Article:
Arkansas lieutenant governor Mark Darr is planning to jump in the state's Senate race against Democratic Sen. Mark Pryor, according to a GOP source familiar with his plans, giving the Republicans their first challenger against one of the party's top 2014 targets.
Darr intends to officially enter the race in April, after the state legislative session ends. He was elected lieutenant governor in 2010, prevailing by a narrow two-point margin. That race was his first foray into politics; Darr owned a chain of restaurants before running for office. He's from northwest Arkansas, the biggest Republican stronghold in the state.
Darr, despite his statewide profile, faces significant hurdles in getting the nomination. Several Arkansas Republican operatives are skeptical that he'll be able to raise enough money to mount a full-fledged campaign against Pryor. Darr doesn't have a legislative record to run on, and the lieutenant governor position in Arkansas is more symbolic than substantive.
Meanwhile, freshman GOP Rep. Tom Cotton, a decorated Army veteran who served in Iraq, is being wooed for the Senate race and would be formidable primary opponent if he ran. Cotton, though, was just elected to the House and hasn't run statewide before. If Cotton doesn't run, there aren't many other obvious candidates: Rep. Tim Griffin, R-Ark., took himself out of the running last month. Rep. Steve Womack, R-Ark., is another possible candidate, but his recent appointment to a defense appropriations subcommittee makes it less likely he mounts a campaign.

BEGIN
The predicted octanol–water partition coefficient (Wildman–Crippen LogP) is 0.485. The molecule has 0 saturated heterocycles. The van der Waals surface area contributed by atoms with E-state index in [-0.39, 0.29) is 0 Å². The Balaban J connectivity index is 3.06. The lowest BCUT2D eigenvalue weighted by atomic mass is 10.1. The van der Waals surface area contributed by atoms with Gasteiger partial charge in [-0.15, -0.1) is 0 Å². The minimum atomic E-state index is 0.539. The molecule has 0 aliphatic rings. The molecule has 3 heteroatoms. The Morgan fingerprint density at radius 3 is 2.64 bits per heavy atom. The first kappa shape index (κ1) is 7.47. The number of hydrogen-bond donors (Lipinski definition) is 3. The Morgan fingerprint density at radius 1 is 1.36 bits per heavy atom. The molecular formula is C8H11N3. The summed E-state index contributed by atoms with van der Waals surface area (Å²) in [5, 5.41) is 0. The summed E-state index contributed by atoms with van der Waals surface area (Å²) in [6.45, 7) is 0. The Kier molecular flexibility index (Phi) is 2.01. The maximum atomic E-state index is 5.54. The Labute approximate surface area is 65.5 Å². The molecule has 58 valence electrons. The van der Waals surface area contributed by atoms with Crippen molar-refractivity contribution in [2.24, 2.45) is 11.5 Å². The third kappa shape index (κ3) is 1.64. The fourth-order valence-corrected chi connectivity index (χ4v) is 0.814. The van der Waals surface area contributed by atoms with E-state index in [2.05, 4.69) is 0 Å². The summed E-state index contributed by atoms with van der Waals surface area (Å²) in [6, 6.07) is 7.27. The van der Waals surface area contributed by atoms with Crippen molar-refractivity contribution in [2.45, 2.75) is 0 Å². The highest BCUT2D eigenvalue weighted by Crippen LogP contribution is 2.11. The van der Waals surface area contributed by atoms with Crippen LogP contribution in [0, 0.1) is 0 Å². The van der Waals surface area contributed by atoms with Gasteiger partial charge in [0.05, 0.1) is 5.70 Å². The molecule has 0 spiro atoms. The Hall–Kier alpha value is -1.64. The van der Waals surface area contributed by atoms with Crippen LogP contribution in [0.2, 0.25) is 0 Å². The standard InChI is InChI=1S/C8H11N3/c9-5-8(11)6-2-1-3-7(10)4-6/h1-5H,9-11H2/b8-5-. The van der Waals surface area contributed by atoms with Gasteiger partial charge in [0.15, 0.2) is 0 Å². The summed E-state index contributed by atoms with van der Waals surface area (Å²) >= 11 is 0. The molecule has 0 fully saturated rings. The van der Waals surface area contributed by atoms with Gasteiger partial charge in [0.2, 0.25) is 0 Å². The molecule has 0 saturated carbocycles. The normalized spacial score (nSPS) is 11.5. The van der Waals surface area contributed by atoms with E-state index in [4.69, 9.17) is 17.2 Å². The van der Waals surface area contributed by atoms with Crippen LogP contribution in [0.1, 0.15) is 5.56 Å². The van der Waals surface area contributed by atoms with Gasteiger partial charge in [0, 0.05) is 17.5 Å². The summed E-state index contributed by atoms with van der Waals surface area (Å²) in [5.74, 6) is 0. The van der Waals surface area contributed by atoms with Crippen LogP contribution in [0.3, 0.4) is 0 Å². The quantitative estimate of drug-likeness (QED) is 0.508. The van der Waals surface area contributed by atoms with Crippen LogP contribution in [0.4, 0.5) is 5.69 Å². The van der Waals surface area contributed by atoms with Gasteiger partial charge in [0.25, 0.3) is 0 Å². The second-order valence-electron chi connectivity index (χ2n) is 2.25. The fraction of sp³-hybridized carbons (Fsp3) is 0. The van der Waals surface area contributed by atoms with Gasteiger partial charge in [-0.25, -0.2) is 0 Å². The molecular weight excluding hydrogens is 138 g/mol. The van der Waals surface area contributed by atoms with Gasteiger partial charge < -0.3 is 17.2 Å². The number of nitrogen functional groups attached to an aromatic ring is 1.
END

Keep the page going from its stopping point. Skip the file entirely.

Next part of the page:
Pryor is one of the most vulnerable Democratic senators up for re-election, running in a state that gave President Obama just 37 percent of the vote. The president's gun control push is a vulnerability he'll need to overcome, as well. But the Pryor name is still very popular in the state. His father, David, served as a longtime congressman, governor and senator in Arkansas, and he's expected to play an active role on the campaign trail for his son's re-election.
"He's in better shape than Blanche Lincoln was in 2010," one Arkansas GOP operative said. That's not saying much, but it also means the quality of the challenger's campaign will matter a lot.
"As Kim and I have prayerfully considered our future, we are continually troubled by Barack Obama's policies for America," Darr responded in a statement to Hotline On Call. "America is headed in the wrong direction, and we must alter our course... I believe that I can assist greatly in being a check and balance to Barack Obama's liberal policies.”
"As Lieutenant Governor, I will give my undivided attention to my duties in the Arkansas Senate until the end of the 89th General Assembly," he said.
Jordain Carney contributed to this report